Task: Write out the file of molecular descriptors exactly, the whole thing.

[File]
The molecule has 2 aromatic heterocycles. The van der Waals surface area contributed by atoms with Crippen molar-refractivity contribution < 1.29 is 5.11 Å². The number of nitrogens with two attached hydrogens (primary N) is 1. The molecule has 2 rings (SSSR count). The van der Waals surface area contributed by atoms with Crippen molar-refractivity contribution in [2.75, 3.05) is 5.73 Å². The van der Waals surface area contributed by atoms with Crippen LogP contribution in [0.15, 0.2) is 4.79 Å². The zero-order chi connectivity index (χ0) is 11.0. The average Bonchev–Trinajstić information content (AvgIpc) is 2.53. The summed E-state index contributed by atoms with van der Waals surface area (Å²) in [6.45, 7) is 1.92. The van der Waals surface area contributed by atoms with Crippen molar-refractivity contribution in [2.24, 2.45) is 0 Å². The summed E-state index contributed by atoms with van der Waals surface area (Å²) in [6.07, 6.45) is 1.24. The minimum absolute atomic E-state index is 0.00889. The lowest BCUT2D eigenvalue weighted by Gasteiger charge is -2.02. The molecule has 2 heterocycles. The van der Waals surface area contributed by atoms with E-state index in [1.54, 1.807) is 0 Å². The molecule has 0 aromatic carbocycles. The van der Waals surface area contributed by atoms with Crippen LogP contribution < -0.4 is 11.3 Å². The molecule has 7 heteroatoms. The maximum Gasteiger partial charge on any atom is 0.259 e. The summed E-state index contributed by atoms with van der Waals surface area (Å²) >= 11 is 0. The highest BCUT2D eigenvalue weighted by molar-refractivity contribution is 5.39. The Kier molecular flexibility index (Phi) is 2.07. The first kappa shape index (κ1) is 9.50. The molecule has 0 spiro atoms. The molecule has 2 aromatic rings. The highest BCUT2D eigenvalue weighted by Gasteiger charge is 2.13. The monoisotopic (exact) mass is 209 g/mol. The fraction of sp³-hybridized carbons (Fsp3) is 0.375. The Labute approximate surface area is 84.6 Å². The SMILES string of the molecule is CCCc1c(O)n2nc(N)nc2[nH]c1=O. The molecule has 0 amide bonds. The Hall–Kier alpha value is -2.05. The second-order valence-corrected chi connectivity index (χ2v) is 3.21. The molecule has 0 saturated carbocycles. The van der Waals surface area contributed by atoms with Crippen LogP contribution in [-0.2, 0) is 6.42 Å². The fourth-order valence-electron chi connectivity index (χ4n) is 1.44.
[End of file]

The molecule has 2 aromatic heterocycles. The van der Waals surface area contributed by atoms with Crippen molar-refractivity contribution < 1.29 is 5.11 Å². The number of nitrogens with two attached hydrogens (primary N) is 1. The molecule has 2 rings (SSSR count). The van der Waals surface area contributed by atoms with Crippen molar-refractivity contribution in [2.75, 3.05) is 5.73 Å². The van der Waals surface area contributed by atoms with Crippen LogP contribution in [0.15, 0.2) is 4.79 Å². The zero-order chi connectivity index (χ0) is 11.0. The average Bonchev–Trinajstić information content (AvgIpc) is 2.53. The summed E-state index contributed by atoms with van der Waals surface area (Å²) in [6.45, 7) is 1.92. The van der Waals surface area contributed by atoms with Crippen molar-refractivity contribution in [2.24, 2.45) is 0 Å². The summed E-state index contributed by atoms with van der Waals surface area (Å²) in [6.07, 6.45) is 1.24. The minimum absolute atomic E-state index is 0.00889. The lowest BCUT2D eigenvalue weighted by Gasteiger charge is -2.02. The molecule has 2 heterocycles. The van der Waals surface area contributed by atoms with E-state index in [1.54, 1.807) is 0 Å². The molecule has 0 aromatic carbocycles. The van der Waals surface area contributed by atoms with Crippen LogP contribution < -0.4 is 11.3 Å². The molecule has 7 heteroatoms. The maximum Gasteiger partial charge on any atom is 0.259 e. The summed E-state index contributed by atoms with van der Waals surface area (Å²) >= 11 is 0. The highest BCUT2D eigenvalue weighted by molar-refractivity contribution is 5.39. The Kier molecular flexibility index (Phi) is 2.07. The first kappa shape index (κ1) is 9.50. The molecule has 0 spiro atoms. The molecule has 2 aromatic rings. The highest BCUT2D eigenvalue weighted by Gasteiger charge is 2.13. The monoisotopic (exact) mass is 209 g/mol. The fraction of sp³-hybridized carbons (Fsp3) is 0.375. The Labute approximate surface area is 84.6 Å². The SMILES string of the molecule is CCCc1c(O)n2nc(N)nc2[nH]c1=O. The molecule has 0 amide bonds. The Hall–Kier alpha value is -2.05. The second-order valence-corrected chi connectivity index (χ2v) is 3.21. The molecule has 0 saturated carbocycles. The van der Waals surface area contributed by atoms with Crippen LogP contribution in [-0.2, 0) is 6.42 Å². The fourth-order valence-electron chi connectivity index (χ4n) is 1.44.